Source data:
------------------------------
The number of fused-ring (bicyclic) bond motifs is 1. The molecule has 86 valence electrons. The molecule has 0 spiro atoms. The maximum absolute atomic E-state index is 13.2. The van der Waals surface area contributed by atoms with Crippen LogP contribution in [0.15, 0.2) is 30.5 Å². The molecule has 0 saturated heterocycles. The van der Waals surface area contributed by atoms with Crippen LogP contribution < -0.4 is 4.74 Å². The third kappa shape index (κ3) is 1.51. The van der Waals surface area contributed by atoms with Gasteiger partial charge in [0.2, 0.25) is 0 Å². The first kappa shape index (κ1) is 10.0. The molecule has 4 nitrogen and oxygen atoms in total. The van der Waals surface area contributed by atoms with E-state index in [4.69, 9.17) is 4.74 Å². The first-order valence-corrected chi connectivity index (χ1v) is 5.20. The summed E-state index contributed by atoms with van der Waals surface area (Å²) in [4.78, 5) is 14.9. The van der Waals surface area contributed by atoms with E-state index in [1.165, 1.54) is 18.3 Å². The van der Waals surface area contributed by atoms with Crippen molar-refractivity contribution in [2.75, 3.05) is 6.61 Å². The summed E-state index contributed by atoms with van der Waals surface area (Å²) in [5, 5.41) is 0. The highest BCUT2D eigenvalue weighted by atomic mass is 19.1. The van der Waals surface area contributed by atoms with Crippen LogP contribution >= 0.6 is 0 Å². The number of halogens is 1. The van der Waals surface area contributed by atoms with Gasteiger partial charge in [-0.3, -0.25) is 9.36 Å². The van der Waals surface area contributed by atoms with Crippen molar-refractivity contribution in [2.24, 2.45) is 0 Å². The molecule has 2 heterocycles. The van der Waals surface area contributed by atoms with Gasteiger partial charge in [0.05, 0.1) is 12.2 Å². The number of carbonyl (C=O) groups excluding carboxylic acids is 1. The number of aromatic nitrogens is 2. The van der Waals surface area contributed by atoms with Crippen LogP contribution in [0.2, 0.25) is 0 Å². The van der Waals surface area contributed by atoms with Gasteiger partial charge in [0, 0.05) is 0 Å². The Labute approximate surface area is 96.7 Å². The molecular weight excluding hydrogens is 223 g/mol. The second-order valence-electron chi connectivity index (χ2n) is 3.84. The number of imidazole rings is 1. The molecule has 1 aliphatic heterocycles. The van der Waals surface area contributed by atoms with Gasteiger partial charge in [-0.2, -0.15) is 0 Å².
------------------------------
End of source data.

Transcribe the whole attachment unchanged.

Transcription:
The number of fused-ring (bicyclic) bond motifs is 1. The molecule has 86 valence electrons. The molecule has 0 spiro atoms. The maximum absolute atomic E-state index is 13.2. The van der Waals surface area contributed by atoms with Crippen LogP contribution in [0.15, 0.2) is 30.5 Å². The molecule has 0 saturated heterocycles. The van der Waals surface area contributed by atoms with Crippen LogP contribution < -0.4 is 4.74 Å². The third kappa shape index (κ3) is 1.51. The van der Waals surface area contributed by atoms with Gasteiger partial charge in [0.2, 0.25) is 0 Å². The first kappa shape index (κ1) is 10.0. The molecule has 4 nitrogen and oxygen atoms in total. The van der Waals surface area contributed by atoms with E-state index in [4.69, 9.17) is 4.74 Å². The first-order valence-corrected chi connectivity index (χ1v) is 5.20. The summed E-state index contributed by atoms with van der Waals surface area (Å²) in [4.78, 5) is 14.9. The van der Waals surface area contributed by atoms with E-state index in [1.165, 1.54) is 18.3 Å². The van der Waals surface area contributed by atoms with Crippen molar-refractivity contribution in [2.75, 3.05) is 6.61 Å². The summed E-state index contributed by atoms with van der Waals surface area (Å²) in [5, 5.41) is 0. The highest BCUT2D eigenvalue weighted by atomic mass is 19.1. The van der Waals surface area contributed by atoms with Crippen LogP contribution >= 0.6 is 0 Å². The number of halogens is 1. The van der Waals surface area contributed by atoms with Gasteiger partial charge in [-0.3, -0.25) is 9.36 Å². The van der Waals surface area contributed by atoms with Crippen molar-refractivity contribution in [2.24, 2.45) is 0 Å². The molecule has 2 heterocycles. The van der Waals surface area contributed by atoms with Gasteiger partial charge in [0.05, 0.1) is 12.2 Å². The number of carbonyl (C=O) groups excluding carboxylic acids is 1. The number of aromatic nitrogens is 2. The van der Waals surface area contributed by atoms with Crippen LogP contribution in [0.2, 0.25) is 0 Å². The van der Waals surface area contributed by atoms with Gasteiger partial charge in [0, 0.05) is 0 Å². The Labute approximate surface area is 96.7 Å². The molecular weight excluding hydrogens is 223 g/mol. The second-order valence-electron chi connectivity index (χ2n) is 3.84. The number of imidazole rings is 1. The molecule has 1 aliphatic heterocycles. The van der Waals surface area contributed by atoms with Gasteiger partial charge in [-0.2, -0.15) is 0 Å².